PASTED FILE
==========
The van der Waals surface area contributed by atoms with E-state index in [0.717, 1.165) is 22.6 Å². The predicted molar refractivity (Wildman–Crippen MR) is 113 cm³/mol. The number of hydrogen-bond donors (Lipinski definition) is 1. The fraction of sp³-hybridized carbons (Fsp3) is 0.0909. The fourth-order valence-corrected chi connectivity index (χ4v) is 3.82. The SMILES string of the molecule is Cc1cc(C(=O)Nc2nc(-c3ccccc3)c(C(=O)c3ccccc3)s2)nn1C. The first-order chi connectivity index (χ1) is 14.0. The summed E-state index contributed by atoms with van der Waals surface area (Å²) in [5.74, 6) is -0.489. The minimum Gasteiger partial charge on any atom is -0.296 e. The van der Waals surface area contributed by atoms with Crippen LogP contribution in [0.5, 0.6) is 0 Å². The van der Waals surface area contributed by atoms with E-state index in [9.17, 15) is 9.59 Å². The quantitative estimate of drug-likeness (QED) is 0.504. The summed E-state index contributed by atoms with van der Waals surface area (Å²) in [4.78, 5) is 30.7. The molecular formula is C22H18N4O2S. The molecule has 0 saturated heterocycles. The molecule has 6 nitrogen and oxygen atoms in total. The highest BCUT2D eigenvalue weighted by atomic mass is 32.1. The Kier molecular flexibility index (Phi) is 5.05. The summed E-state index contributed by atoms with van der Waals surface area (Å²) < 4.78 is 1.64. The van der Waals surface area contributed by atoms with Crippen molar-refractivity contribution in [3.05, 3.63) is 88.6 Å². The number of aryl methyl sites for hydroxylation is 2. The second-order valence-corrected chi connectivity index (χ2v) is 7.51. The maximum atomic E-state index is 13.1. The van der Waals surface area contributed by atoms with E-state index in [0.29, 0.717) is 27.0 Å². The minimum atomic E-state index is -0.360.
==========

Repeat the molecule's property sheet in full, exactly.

The van der Waals surface area contributed by atoms with E-state index in [0.717, 1.165) is 22.6 Å². The predicted molar refractivity (Wildman–Crippen MR) is 113 cm³/mol. The number of hydrogen-bond donors (Lipinski definition) is 1. The fraction of sp³-hybridized carbons (Fsp3) is 0.0909. The fourth-order valence-corrected chi connectivity index (χ4v) is 3.82. The SMILES string of the molecule is Cc1cc(C(=O)Nc2nc(-c3ccccc3)c(C(=O)c3ccccc3)s2)nn1C. The first-order chi connectivity index (χ1) is 14.0. The summed E-state index contributed by atoms with van der Waals surface area (Å²) in [5.74, 6) is -0.489. The minimum Gasteiger partial charge on any atom is -0.296 e. The van der Waals surface area contributed by atoms with Crippen LogP contribution in [0.5, 0.6) is 0 Å². The van der Waals surface area contributed by atoms with E-state index in [9.17, 15) is 9.59 Å². The quantitative estimate of drug-likeness (QED) is 0.504. The summed E-state index contributed by atoms with van der Waals surface area (Å²) in [4.78, 5) is 30.7. The molecular formula is C22H18N4O2S. The molecule has 0 saturated heterocycles. The molecule has 6 nitrogen and oxygen atoms in total. The highest BCUT2D eigenvalue weighted by atomic mass is 32.1. The Kier molecular flexibility index (Phi) is 5.05. The summed E-state index contributed by atoms with van der Waals surface area (Å²) < 4.78 is 1.64. The van der Waals surface area contributed by atoms with Crippen molar-refractivity contribution in [3.05, 3.63) is 88.6 Å². The number of aryl methyl sites for hydroxylation is 2. The second-order valence-corrected chi connectivity index (χ2v) is 7.51. The maximum atomic E-state index is 13.1. The van der Waals surface area contributed by atoms with E-state index in [0.29, 0.717) is 27.0 Å². The minimum atomic E-state index is -0.360.